TRANSITIONS: Transitions are even more difficult to master as they should look graceful without losing your body lines as you do so. You can transition one of two ways:
1. Step slightly forward and to the right with your left foot, slightly crossing in front of right foot. Pivot one quarter turn to the right on your left foot, then plant right foot into next pose.
2. Step to the right with your right foot, then pivot body one-quarter to the right as you step with left foot and then hit your pose.
With both methods, you need to make sure that the arm which faces the audience should be held behind you slightly so that you are not covering the side of your body. This is also known as “opening up” the arm.
STANDING ON THE DIAGONAL: You will stand at the diagonal with a slight twist to the waist so that your upper body is angled more toward the audience while your lower body is angled towards the center of the stage. Make sure to hold the arm that is close to the audience out to the side so that your body lines are visible. Your other hand can rest on your hip. Also make sure that no matter how you stand that your competitor number is visible! The entire time, you should be keeping everything tight and smiling!
The Bikini Division is defined by larger steps and a shifting of weight onto one hip during the front pose and turns in order to increase the illusion of an S-curve. The standard front and back poses involve a wide stance with feet wider than shoulder width apart.
Half Turns = mandatory turns, front and back. Make sure to hold each pose for at least two seconds (“one one thousand, two one thousand”).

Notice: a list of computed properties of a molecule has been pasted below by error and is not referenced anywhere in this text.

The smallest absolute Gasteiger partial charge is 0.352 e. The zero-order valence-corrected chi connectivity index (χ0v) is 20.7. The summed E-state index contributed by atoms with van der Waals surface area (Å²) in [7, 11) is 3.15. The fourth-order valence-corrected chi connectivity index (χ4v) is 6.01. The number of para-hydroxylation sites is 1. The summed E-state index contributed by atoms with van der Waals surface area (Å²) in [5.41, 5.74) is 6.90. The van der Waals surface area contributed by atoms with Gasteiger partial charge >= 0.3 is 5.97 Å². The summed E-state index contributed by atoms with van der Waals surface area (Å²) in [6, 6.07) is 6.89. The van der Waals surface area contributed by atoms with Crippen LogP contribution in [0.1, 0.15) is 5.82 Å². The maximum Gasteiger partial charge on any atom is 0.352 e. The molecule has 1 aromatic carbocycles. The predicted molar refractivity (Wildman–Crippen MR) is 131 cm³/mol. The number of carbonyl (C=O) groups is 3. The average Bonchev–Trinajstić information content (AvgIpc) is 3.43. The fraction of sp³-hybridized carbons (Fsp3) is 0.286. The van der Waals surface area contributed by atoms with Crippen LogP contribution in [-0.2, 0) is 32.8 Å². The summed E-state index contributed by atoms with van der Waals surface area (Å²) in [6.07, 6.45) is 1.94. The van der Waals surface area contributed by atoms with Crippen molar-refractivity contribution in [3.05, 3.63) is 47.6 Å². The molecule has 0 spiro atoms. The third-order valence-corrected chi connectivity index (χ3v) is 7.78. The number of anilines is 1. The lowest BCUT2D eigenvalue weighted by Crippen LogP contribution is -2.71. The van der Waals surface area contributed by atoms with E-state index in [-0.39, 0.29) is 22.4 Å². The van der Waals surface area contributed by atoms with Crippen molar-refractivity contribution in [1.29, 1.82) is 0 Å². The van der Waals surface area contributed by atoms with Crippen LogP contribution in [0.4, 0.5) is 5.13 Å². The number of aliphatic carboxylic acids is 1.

FRONT: Stand with feet wider than shoulder width apart and angle one hip slightly back. This increases the S-curve in your torso. Stretch out abs, lift chest out and pull shoulders back. You can place your hand on the hip that is angled back, while the other arm can hang gracefully at your side.
BACK: Stand with feet shoulder width apart or wider and stick your butt up and out to smooth out your hams and glutes. I always tell my contest prep clients to think of themselves as cats in heat, with their butts high up and an exaggerated curve in the low back to emphasize the roundness of the glutes. Whatever you do, do NOT squeeze your glutes together or you’ll enhance ripples and other imperfections back there. Your upper body must be completely upright – do not hunch forward! Most girls will place their hands on their anterior thighs for extra stability while holding this position.
Another position which is very popular in this division is to stand with one foot crossed in front of the other, while popping that butt up in the air.
TRANSITIONS: The cleanest bikini transitions are similar to a salsa pivot turn.
1. Step forward with the leg that is further back on the stage.
2. Step slightly forward with the other foot and pivot to the other side so you are facing to the side of the stage. In other words, if your first step was with the left foot, you will step with your right foot and pivot to the left so you are facing stage left. When you transition from front to back, pop your butt out towards the audience to enhance its fullness.
3. You will then do a two step sequence so that your feet land in your next pose stance.
STANDING ON THE DIAGONAL: This is the same as for Figure.
This is not meant to be a full primer but is designed to provide basics for ladies who are new to competing in figure or bikini. I always stress the importance of watching videos because they yield valuable information on how to pose.
Now get out there and strut your stuff!